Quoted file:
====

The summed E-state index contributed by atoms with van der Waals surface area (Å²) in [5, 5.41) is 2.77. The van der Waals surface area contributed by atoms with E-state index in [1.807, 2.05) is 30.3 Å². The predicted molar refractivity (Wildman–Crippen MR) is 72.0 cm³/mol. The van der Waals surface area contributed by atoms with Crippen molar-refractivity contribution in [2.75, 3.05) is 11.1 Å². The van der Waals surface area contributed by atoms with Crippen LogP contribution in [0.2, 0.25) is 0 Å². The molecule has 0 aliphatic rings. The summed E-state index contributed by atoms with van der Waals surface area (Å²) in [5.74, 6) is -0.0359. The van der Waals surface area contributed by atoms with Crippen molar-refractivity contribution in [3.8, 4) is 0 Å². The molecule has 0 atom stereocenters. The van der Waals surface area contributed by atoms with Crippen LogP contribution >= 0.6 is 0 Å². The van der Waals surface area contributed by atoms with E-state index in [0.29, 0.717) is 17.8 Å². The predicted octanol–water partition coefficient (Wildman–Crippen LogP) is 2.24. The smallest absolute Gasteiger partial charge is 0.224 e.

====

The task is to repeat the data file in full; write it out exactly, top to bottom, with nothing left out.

The summed E-state index contributed by atoms with van der Waals surface area (Å²) in [5, 5.41) is 2.77. The van der Waals surface area contributed by atoms with E-state index in [1.807, 2.05) is 30.3 Å². The predicted molar refractivity (Wildman–Crippen MR) is 72.0 cm³/mol. The van der Waals surface area contributed by atoms with Crippen molar-refractivity contribution in [2.75, 3.05) is 11.1 Å². The van der Waals surface area contributed by atoms with Crippen LogP contribution in [0.2, 0.25) is 0 Å². The molecule has 0 aliphatic rings. The summed E-state index contributed by atoms with van der Waals surface area (Å²) in [5.74, 6) is -0.0359. The van der Waals surface area contributed by atoms with Crippen molar-refractivity contribution in [3.8, 4) is 0 Å². The molecule has 0 atom stereocenters. The van der Waals surface area contributed by atoms with Crippen LogP contribution >= 0.6 is 0 Å². The van der Waals surface area contributed by atoms with E-state index in [0.29, 0.717) is 17.8 Å². The predicted octanol–water partition coefficient (Wildman–Crippen LogP) is 2.24. The smallest absolute Gasteiger partial charge is 0.224 e.